Lorne Michaels Dismisses Michaela Watkins and Casey Wilson & It Makes Sense: SNL Past, Present and Future

Michaela WatkinsThe news broke late on Friday that Michaela Watkins and Casey Wilson were not asked back for Saturday Night Live’s 35th season.  This development came on the heels of the announcement earlier in the week that comediennes Jenny Slate and Nasim Pedrad had been chosen as the newest not yet ready for prime time players.  The addition of these two was to the relief of many who thought that SNL needed a greater female presence, especially to spell Kristen Wiig, whose MVP performance last season has been well documented.  In light of the two new cast members, the news Watkins’ and Wilson’s departures has been met with surprise, but a closer look indicates that the selection of new blood was a portent of things to come.

Full disclosure, I had heard a rumor a couple weeks ago that Wilson would not be back, and since that time I had scoured the web for articles supporting the claim.  When I heard of the selection of Slate and Pedrad I immediately thought it led credence to Wilson’s departure.  Still, there was no news on that, and I was surprised that none of the reports I read introducing the new cast memberCasey Wilsons speculated on what it meant for the future of the current cast.  I last searched for stories relating possible SNL exits late Thursday night, the evening before we learned that Casey Wilson, along with Michaela Watkins, had been let go.  So yes, it seemed like a shock.  But while the timing might have seemed like a blindside, SNL history proves we should have seen this coming.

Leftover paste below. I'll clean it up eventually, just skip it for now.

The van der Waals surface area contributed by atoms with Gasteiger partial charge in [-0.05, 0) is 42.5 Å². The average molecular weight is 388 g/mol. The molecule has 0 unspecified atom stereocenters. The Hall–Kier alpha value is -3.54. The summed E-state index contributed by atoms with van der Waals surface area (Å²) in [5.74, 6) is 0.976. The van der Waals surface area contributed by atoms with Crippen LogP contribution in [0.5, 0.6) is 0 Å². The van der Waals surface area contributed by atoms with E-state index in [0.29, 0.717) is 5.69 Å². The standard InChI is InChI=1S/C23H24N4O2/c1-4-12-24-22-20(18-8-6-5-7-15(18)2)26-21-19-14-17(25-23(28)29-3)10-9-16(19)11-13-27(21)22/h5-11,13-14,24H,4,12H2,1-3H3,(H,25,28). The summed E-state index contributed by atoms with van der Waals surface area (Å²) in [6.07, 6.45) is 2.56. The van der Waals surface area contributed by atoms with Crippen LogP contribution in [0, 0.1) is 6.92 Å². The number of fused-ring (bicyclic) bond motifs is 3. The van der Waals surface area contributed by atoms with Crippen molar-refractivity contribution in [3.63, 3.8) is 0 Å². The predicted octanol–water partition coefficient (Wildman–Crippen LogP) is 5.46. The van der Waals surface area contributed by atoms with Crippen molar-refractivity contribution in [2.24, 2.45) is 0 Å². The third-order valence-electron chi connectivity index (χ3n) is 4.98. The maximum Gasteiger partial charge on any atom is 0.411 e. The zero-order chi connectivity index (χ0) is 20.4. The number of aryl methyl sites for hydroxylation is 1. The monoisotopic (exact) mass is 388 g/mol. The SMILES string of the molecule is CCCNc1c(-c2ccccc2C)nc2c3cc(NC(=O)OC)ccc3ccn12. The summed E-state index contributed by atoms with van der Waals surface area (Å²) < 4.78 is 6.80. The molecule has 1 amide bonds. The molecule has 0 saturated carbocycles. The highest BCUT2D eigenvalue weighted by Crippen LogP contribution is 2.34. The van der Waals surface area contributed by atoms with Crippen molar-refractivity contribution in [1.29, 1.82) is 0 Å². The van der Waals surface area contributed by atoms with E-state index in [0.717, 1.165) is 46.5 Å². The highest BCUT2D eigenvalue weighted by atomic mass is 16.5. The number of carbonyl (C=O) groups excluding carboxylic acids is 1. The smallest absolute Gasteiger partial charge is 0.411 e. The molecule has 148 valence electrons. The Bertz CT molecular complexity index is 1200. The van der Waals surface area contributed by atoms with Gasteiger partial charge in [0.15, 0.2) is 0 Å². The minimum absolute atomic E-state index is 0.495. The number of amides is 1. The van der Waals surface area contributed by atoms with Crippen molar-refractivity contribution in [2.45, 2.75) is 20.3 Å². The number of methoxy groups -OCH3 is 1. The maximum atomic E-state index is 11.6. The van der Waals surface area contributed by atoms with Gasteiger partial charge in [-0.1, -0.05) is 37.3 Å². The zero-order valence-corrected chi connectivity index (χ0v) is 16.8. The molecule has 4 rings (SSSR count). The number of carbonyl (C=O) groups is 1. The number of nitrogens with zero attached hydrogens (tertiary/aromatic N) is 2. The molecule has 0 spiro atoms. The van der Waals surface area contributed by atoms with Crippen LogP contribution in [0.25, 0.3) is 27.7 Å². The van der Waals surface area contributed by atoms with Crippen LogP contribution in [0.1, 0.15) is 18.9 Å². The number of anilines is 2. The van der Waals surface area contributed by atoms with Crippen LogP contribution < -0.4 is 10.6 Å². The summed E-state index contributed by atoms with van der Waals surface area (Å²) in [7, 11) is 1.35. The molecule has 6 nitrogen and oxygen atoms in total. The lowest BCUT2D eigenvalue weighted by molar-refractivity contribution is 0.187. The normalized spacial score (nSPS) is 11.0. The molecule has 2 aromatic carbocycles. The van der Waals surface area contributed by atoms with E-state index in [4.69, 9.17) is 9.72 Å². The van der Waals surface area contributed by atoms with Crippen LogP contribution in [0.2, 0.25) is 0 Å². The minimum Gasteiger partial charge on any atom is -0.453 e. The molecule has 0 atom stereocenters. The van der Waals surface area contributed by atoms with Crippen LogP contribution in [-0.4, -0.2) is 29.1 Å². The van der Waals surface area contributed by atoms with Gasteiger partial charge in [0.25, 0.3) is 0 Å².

SNL has always been a boys club, and, despite the Wiigs and Poehlers and Feys, will likely continue to be so.  A look at the math demonstrates it highly unlikely that Lorne Michaels would have started the season with the two female additions without cutting one or two incumbents from the squad.  Slate and Petrad are joining current members Wiig and SNL legacy Abbie Elliott, and had Wilson and Watkins been retained that would have totaled six female cast members to begin season 35.  No SNL season has ever started a season with six females in the cast.  The closest they have come was 1991-1992 season in which Beth Cahill became the sixth female in mid-November (joining Victoria Jackson, Julia Sweeney, Ellen Cleghorne, Siobhan Fallon and Melanie Hutsell).  In addition the the half dozen mark not being reached until mid-season, one must recall that this came during the over-capacity casts of the early 90s when Lorne Michaels was admittedly building a JV team of comics (Farley, Sandler, Spade, etc) to succeed the the old guard (Carvey, Myers, Hartman, etc).  So the high volume of estrogen was more a biproduct of a bulging cast, not a real movement to emphasize the talents of budding comediennes.  This was also the season that employed so many cast members that the opening credits contained two sets of Featured Player introductions, the first being “spontaneous” moments of Beth Cahill - Featured Player BRob Schneider Featured Player A